Introducing the Utilitarian Climate Blog

We're in a precarious state. The global economy is hurtling us toward an altered planet where fires rage, species vanish, hurricanes roar, and countless lives are affected. The Utilitarian Climate Blog proposes some ideas for a green and equitable future.

From an energy standpoint, the Earth absorbs heat from the sun and then radiates that heat back into outer space. Carbon dioxide and other greenhouse gases (GHGs) trap the outward-radiating heat to warm the planet, reduce rainfall, and make weather events more extreme. We can only stop climate change by eliminating GHG emissions, which will require systemic overhauls in transportation, electricity, heating, material production, manufacturing, and agriculture. Countless technological innovations will be required. The human element makes global investment in education, health, and awareness just as important.

We haven't even begun to reduce annual emissions, yet are already close to many “climate tipping points". This is made worse by the reality of climate inertia, which causes a delay between GHG emissions and resulting climate effects. Cataclysmic tipping points, like ice cap melting or permafrost thaw, could accelerate climate change and forever alter the natural planetary balance.

Beyond drastically reducing our emissions, we need negative emission technologies (NETs) that remove carbon dioxide from the atmosphere. Some alluring NETs are actively removing carbon from the air, but these tools will be difficult to deploy at the necessary scales. Tree planting is an oft-cited biological NET, though a better approach is to more stringently protect and preserve all current ecosystems. Other ecological NETs might seek to enhance the carbon-capturing ability of the soil and the ocean, which play key roles in the planetary carbon cycle.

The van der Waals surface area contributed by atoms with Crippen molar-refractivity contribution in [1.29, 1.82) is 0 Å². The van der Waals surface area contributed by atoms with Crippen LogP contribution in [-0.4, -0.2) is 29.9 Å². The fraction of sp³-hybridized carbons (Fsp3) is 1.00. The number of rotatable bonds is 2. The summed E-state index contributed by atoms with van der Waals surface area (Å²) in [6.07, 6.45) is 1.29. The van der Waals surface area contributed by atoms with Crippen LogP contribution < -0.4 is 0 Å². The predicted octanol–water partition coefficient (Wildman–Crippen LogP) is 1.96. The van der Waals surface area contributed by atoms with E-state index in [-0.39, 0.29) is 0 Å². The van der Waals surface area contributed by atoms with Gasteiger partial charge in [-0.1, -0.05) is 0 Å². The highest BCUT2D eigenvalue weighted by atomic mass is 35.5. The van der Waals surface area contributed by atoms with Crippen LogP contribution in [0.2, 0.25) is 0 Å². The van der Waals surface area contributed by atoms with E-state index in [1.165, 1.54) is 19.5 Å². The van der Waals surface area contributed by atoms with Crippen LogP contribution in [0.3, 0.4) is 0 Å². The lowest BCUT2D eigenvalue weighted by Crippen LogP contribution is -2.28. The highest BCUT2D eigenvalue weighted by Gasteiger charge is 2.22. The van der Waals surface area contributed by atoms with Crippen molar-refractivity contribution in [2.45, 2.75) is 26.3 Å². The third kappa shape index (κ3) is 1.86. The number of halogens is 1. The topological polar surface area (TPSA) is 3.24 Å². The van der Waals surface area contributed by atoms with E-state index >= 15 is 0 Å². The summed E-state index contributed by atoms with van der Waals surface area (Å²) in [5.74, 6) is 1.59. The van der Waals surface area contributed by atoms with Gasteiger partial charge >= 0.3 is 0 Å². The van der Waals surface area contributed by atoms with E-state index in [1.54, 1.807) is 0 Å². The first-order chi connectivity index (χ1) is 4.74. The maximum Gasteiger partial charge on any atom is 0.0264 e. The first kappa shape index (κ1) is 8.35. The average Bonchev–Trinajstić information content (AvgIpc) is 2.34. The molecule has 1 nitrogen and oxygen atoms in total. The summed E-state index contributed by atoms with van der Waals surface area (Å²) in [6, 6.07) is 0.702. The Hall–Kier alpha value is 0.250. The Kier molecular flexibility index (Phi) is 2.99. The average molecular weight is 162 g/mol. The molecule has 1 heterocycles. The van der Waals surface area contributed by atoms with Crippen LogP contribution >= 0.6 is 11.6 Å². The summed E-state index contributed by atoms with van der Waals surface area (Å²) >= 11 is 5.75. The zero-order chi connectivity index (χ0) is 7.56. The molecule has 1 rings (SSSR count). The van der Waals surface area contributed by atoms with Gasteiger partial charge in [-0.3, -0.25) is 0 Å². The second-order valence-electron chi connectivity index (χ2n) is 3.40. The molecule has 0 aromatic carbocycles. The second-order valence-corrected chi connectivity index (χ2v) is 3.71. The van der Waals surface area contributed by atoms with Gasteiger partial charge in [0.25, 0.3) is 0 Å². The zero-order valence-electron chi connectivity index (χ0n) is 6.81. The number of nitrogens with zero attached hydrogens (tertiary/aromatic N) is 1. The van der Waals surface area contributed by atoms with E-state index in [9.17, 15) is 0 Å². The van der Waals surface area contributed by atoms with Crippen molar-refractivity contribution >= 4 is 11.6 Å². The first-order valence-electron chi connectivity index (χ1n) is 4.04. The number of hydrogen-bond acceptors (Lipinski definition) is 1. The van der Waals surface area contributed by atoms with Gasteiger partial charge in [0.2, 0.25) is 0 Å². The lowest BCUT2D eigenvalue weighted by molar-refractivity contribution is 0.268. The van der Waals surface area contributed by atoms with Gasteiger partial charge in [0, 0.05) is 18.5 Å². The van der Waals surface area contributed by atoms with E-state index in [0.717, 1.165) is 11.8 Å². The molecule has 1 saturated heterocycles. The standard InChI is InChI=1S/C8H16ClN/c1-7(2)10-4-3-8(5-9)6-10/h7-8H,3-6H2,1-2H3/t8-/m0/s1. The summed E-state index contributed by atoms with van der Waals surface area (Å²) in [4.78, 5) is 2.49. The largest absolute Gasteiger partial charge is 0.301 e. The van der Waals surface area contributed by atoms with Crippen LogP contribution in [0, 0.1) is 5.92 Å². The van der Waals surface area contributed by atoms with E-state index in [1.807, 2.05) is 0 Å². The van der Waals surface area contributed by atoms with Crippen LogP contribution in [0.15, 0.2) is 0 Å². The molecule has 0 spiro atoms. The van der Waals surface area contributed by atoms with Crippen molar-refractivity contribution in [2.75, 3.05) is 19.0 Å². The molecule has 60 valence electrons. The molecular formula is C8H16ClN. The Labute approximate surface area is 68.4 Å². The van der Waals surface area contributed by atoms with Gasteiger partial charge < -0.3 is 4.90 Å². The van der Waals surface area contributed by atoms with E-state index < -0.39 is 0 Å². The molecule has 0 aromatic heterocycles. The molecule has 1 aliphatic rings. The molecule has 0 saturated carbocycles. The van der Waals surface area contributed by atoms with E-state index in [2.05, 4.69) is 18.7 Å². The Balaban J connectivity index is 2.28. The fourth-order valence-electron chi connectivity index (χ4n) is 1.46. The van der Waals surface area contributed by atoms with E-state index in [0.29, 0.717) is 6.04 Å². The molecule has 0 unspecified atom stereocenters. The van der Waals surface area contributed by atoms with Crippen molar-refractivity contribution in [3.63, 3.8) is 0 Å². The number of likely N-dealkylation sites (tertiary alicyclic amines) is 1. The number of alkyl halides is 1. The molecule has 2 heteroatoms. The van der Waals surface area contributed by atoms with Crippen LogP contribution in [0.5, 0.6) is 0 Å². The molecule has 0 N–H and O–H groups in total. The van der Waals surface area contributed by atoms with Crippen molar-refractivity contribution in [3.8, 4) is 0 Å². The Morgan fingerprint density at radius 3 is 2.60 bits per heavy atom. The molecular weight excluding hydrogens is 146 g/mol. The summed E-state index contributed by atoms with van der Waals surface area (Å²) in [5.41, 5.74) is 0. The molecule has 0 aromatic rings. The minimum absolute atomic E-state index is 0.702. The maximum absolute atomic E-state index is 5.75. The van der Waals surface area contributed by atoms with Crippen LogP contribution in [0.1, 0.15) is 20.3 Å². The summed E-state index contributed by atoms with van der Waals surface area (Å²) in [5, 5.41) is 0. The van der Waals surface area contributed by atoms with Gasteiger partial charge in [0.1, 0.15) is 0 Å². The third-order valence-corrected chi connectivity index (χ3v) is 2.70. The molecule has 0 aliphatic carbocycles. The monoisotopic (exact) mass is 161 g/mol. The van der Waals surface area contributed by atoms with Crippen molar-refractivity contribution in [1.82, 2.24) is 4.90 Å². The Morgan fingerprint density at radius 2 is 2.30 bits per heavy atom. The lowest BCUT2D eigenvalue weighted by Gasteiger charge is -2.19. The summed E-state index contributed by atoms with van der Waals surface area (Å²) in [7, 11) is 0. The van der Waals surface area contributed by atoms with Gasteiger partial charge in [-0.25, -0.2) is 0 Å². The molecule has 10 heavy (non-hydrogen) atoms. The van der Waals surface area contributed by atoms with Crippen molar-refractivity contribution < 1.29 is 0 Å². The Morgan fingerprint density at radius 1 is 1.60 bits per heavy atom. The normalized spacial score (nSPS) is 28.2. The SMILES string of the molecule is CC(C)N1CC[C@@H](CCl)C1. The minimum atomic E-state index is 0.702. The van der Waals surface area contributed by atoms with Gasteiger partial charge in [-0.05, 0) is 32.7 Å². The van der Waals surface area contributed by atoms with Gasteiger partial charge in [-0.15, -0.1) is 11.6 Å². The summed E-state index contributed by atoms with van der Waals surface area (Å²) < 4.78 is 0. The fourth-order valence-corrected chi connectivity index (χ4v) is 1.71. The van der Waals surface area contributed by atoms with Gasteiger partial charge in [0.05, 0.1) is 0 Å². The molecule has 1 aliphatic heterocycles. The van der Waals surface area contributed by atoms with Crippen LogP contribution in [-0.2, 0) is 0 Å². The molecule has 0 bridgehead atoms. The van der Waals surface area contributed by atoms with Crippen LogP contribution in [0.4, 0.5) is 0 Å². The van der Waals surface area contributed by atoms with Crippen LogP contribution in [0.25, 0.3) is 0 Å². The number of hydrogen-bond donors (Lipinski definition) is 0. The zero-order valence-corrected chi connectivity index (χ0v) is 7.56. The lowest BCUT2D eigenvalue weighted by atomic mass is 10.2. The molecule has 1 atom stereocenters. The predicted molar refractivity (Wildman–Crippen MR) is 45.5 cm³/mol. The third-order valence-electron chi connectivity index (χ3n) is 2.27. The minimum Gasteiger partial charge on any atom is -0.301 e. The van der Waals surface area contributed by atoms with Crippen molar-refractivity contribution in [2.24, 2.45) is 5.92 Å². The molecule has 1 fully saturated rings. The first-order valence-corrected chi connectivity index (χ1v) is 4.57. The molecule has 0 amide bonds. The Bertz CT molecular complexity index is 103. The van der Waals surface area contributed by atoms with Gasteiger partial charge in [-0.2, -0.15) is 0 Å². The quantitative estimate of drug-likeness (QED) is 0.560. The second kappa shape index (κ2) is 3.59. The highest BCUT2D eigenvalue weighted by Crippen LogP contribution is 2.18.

In a world where we do not get our act together, we will be forced to choose between living with the consequences or lowering global temperatures by any means necessary. Such last-ditch efforts would require fantastical operations like brightening/seeding clouds, distributing opaque aerosols, or laying out massive terrestrial or space mirrors. Any temperature reduction plan would be deservedly controversial and decidedly untestable. That these ideas are even being studied is recognition that we are not fixing things at the necessary pace.

In this blog, I will propose climate solutions that achieve sustainable goals along with co-beneficial outcomes. These ideas all build new perspectives on proven solutions and do not require new technologies for implementation.